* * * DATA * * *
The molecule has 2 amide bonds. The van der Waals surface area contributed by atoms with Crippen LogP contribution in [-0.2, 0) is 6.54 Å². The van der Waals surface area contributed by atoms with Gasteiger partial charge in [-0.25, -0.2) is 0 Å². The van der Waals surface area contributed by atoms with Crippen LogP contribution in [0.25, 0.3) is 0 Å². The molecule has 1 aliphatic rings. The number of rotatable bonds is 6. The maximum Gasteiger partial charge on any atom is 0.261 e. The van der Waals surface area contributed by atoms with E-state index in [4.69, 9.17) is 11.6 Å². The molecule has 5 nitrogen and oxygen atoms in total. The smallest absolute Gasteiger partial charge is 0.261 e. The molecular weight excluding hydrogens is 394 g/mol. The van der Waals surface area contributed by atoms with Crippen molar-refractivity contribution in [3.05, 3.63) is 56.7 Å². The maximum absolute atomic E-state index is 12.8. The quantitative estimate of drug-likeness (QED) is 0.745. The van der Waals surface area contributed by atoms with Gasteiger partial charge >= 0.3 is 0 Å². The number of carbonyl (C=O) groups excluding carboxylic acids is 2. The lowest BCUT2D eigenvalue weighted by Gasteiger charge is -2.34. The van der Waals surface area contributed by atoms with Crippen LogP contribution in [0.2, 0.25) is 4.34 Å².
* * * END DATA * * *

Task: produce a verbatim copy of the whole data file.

The molecule has 2 amide bonds. The van der Waals surface area contributed by atoms with Crippen LogP contribution in [-0.2, 0) is 6.54 Å². The van der Waals surface area contributed by atoms with Gasteiger partial charge in [-0.25, -0.2) is 0 Å². The van der Waals surface area contributed by atoms with Crippen LogP contribution in [0.25, 0.3) is 0 Å². The molecule has 1 aliphatic rings. The number of rotatable bonds is 6. The maximum Gasteiger partial charge on any atom is 0.261 e. The van der Waals surface area contributed by atoms with E-state index in [4.69, 9.17) is 11.6 Å². The molecule has 5 nitrogen and oxygen atoms in total. The smallest absolute Gasteiger partial charge is 0.261 e. The molecular weight excluding hydrogens is 394 g/mol. The van der Waals surface area contributed by atoms with Crippen molar-refractivity contribution in [3.05, 3.63) is 56.7 Å². The maximum absolute atomic E-state index is 12.8. The quantitative estimate of drug-likeness (QED) is 0.745. The van der Waals surface area contributed by atoms with Gasteiger partial charge >= 0.3 is 0 Å². The number of carbonyl (C=O) groups excluding carboxylic acids is 2. The lowest BCUT2D eigenvalue weighted by Gasteiger charge is -2.34. The van der Waals surface area contributed by atoms with Crippen LogP contribution in [0.2, 0.25) is 4.34 Å².